The Written Word and Beyond – Telling Stories Across Media
Passionate about storytelling, Samantha Donohue ’18 crafted a summer research project that played to that interest. Her work, funded by Hamilton's Emerson Foundation, looked at the portrayal of Muslim women across several platforms in the U.S. and New Zealand: television, social media and virtual realities.
Donohue spent part of her summer in New Zealand, where she will visited a mosque and spoke with the Muslim Students Association at the Victoria University of Wellington, among other research. She's also spending a semester there her junior year.
Her majors – creative writing and cinema and media studies – reflect her passion for storytelling. “Creative writing allows me to focus in on my love for writing, and cinema and media studies has taught me new ways of communication through research, digital archives and photography,” she says.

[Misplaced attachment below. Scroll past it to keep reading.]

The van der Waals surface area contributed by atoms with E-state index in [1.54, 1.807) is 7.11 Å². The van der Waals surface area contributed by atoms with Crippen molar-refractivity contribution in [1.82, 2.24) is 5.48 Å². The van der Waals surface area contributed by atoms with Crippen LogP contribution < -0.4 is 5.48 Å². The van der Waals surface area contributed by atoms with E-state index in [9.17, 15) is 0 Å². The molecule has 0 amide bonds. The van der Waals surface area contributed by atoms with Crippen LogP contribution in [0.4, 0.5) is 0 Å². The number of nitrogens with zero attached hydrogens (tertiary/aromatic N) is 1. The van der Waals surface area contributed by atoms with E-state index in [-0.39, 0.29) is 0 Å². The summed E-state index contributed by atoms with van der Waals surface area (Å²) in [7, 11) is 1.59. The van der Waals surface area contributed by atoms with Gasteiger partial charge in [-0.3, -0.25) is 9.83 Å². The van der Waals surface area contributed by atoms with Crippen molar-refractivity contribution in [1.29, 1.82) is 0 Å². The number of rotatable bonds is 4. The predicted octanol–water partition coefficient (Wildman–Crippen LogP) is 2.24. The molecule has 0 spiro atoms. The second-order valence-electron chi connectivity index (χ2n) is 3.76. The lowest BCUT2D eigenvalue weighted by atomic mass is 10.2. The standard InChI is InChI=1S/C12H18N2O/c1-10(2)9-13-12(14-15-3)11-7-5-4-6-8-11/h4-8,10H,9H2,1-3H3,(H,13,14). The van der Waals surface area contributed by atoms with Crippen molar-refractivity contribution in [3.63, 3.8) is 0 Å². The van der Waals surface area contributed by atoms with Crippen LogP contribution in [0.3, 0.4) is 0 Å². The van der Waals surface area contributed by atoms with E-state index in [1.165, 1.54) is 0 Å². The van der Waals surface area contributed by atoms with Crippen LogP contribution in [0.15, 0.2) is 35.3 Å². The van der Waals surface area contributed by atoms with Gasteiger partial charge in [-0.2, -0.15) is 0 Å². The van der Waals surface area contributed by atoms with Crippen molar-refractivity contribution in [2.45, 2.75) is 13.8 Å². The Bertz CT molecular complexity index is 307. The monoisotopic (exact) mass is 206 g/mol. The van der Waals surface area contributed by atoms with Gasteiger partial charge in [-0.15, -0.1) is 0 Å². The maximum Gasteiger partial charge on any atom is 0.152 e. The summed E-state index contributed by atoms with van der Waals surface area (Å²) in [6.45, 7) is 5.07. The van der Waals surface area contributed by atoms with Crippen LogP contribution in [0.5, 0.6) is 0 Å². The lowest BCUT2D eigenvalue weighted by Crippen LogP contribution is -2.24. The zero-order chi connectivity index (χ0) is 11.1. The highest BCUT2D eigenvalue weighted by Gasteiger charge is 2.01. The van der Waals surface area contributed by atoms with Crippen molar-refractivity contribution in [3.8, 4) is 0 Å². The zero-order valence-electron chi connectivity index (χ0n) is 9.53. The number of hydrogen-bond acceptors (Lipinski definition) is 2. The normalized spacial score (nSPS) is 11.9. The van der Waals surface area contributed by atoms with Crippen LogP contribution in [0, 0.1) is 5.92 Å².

A photography course led her to cinema and media studies, and from there Donohue took Introduction to Digital Humanities, which provided her with technical skills. She’s also learned through an internship at Hamilton’s Digital Humanities Initiative.
“As someone interested in writing and the humanities, I didn’t expect to have a lot of research opportunities in college, but between this Emerson and my work in the Digital Humanities Initiative, I have learned that humanities research and conveying that research in an accessible way exists and is important,” she says.